In 1850, Takdah along with 13 other villages was annexed from Sikkim by the British. There were two blocks then, namely Bidur Singh’s and Pemchada’s. A record in Calcutta Gazette published in 1876 show that Takdah Block was gazetted by a notification on 04 November 1876.
However, Takdah was merely a 1.3 square miles of forest in its early days. Although, the Darjeeling Tea Company established Takdah Tea Garden between 1860 and 1864 along with three other tea gardens, namely Ging, Ambutia and Phusbering but the work for clearing forest land and converting it into tea plantations only began after a divisional head quarters bungalow was built at Takdah in 1879-80 at a cost of Rs. 2500.
Within a few years, Takdah became a settlement for tea planters and plantation workers. Located between a very suitable elevation of 5000 feet and 6500 feet, the Takdah range which branches off from the main Senchal ridge and extends in a north-easterly direction to the junction of Tista and Rangeet Rivers became one of the hotspots for tea cultivation. The suitable climate and elevation also encouraged the development of nurseries in Takdah region. Initially, the nurseries used to work on Cinconha and similar plants but soon the orchids became the most popular stock for the nurseries in and around Takdah.
However, Takdah remained a busy hamlet with nurseries, tea garden offices and a few village houses until the early decades of the last century. Takdah was chosen as a military cantonment for British officers and Gurkha troops just before World War I (1914-1918). In a very short time the British Officers arrived and Takdah soon experienced a construction spree of Single Man Barracks and Army Officer’s Bungalows. Takdah became a little England within a few years with its own churches, clubs and markets at Dokan Dara. All the British bungalows of Takdah were built between 1900 to 1918 and most of them served the purposes for British troops engaged in World War I. Some of the bungalows were also used as churches and clubs and few were even enlisted as medical centers for injured soldiers. Takdah served as a small town where German prisoners of World War I was imprisoned and subject to rigorous labour. Many of Takdah’s public works like building “guard walls” and bridges were done by German Prisoners of War.
Primarily, there were two types of bungalows in Takdah – the Single Man Barracks and the Officer’s Bungalows. The Single Man Barracks were meant for Gurkha and British soldiers who were allotted single rooms with attached bathrooms. There used to be five or six such rooms adjacent to each other sharing a single verandah and a single kitchen. On the other hand, the Officer’s Bungalows were meant for Officers with families. These bungalows would usually have two to three bedrooms, complete with Sitting rooms, private balconies, guest rooms and servants’ quarters. Few of these Officers Bungalows were even double stored. All bungalows, were decked with gardens and most of the rooms had fireplaces.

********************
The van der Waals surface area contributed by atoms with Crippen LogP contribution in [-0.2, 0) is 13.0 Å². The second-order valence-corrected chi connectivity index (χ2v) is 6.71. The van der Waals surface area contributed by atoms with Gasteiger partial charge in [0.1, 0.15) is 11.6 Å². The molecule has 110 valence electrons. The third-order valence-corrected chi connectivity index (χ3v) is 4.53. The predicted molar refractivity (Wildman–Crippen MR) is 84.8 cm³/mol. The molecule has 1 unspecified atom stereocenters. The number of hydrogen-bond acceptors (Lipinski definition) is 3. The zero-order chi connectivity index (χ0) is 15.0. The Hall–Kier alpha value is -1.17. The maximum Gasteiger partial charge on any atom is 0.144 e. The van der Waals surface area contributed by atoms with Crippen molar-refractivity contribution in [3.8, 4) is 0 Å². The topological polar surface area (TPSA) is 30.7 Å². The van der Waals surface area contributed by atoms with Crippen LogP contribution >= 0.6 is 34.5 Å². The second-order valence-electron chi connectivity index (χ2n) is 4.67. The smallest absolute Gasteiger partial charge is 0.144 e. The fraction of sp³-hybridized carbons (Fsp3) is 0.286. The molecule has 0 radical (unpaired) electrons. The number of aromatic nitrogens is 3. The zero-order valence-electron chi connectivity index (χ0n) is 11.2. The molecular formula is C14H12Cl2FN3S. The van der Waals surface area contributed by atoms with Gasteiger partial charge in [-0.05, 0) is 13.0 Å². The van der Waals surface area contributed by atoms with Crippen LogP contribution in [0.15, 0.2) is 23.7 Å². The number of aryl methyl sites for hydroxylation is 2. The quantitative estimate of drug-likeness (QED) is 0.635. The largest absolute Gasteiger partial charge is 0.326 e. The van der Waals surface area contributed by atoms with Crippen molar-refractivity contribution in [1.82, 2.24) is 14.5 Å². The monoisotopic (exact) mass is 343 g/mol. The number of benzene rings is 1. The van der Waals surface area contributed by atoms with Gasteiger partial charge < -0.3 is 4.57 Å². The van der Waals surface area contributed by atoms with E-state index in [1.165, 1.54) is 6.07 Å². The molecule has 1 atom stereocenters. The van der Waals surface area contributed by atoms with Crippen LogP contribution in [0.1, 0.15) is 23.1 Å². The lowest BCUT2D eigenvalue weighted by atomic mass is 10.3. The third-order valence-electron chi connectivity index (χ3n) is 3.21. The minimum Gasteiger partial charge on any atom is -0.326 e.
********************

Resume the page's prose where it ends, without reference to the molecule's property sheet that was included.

The British and Gurkha troops stayed here till the end of World War I. After the war, some of the bungalows were taken up by the British Tea Planters and other local families. However, most of the bungalows were auctioned off by the British in Calcutta and subsequently bought by Bengalee families of repute. In due course of time, mostly in the late eighties, the bungalows were sold over to local families and institutions of Takdah.
Today, Takdah is a busy tourist destination known for its rich heritage, lush tea gardens, hanging bridges, pine forests, view points and a fabulous orchid center. Some of the bungalows have been renovated to its former glory by its present owners and is being operated as resorts and home stays. Even today, Takdah exudes the old-world charm of a British Cantonment and staying a few days here is like time-travelling.
Extracts from Concise History Of Darjeeling District Since 1835 by E. C. Dozey. Publication date 1922.
- A diversion at ‘the 6th-Mile’ along the Peshok Road has been made to the Takdah (Hum) cantonments where a battalion of Gurkha troops is quartered. To the south-east lies the Catchment Area and reservoirs which supply Darjeeling with water, while beyond is Tiger Hill (8,515′) from which on a clear day, which may be counted on the finger tips of ones’ hands, a view of Mount Everest.
- On March 18th, 1913, a snow storm which swept the up-lands of Tibet caused an unprecedented fall of 8 inches during that night which covered for a whole week the entire district down to the 5,500 feet level, and also caused great damage to the forest from Senchal to the Takdah Cantonments at Hum : indeed, so great was the destruction that the snow-broken trees and branches supplied Darjeeling with its wood fuel for fully 18 months. The line from Darjeeling to Sonada was covered so deeply by the snow,, which in many places was over 3 feet deep, that snow-ploughs had to be attached to the engines.